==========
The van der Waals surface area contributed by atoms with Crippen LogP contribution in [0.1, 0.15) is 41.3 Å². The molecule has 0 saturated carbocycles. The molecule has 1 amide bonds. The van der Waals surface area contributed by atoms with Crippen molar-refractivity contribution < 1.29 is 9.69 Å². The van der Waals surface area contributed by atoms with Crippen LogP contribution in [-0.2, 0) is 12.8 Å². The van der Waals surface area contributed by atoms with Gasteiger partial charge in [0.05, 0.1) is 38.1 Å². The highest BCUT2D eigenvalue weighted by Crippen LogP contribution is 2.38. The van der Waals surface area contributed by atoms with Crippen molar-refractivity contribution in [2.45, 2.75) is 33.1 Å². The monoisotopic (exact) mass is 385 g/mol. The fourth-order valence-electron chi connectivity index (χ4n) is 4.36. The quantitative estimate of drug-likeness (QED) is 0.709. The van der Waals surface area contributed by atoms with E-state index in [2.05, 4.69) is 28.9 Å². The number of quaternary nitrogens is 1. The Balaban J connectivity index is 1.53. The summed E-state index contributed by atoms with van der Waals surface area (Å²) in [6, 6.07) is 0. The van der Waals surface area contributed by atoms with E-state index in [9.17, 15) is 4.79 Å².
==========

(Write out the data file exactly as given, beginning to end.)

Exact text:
The van der Waals surface area contributed by atoms with Crippen LogP contribution in [0.1, 0.15) is 41.3 Å². The molecule has 0 saturated carbocycles. The molecule has 1 amide bonds. The van der Waals surface area contributed by atoms with Crippen molar-refractivity contribution < 1.29 is 9.69 Å². The van der Waals surface area contributed by atoms with Crippen LogP contribution in [-0.2, 0) is 12.8 Å². The van der Waals surface area contributed by atoms with Gasteiger partial charge in [0.05, 0.1) is 38.1 Å². The highest BCUT2D eigenvalue weighted by Crippen LogP contribution is 2.38. The van der Waals surface area contributed by atoms with Crippen molar-refractivity contribution in [2.45, 2.75) is 33.1 Å². The monoisotopic (exact) mass is 385 g/mol. The fourth-order valence-electron chi connectivity index (χ4n) is 4.36. The quantitative estimate of drug-likeness (QED) is 0.709. The van der Waals surface area contributed by atoms with E-state index in [2.05, 4.69) is 28.9 Å². The number of quaternary nitrogens is 1. The Balaban J connectivity index is 1.53. The summed E-state index contributed by atoms with van der Waals surface area (Å²) in [6, 6.07) is 0. The van der Waals surface area contributed by atoms with E-state index in [9.17, 15) is 4.79 Å².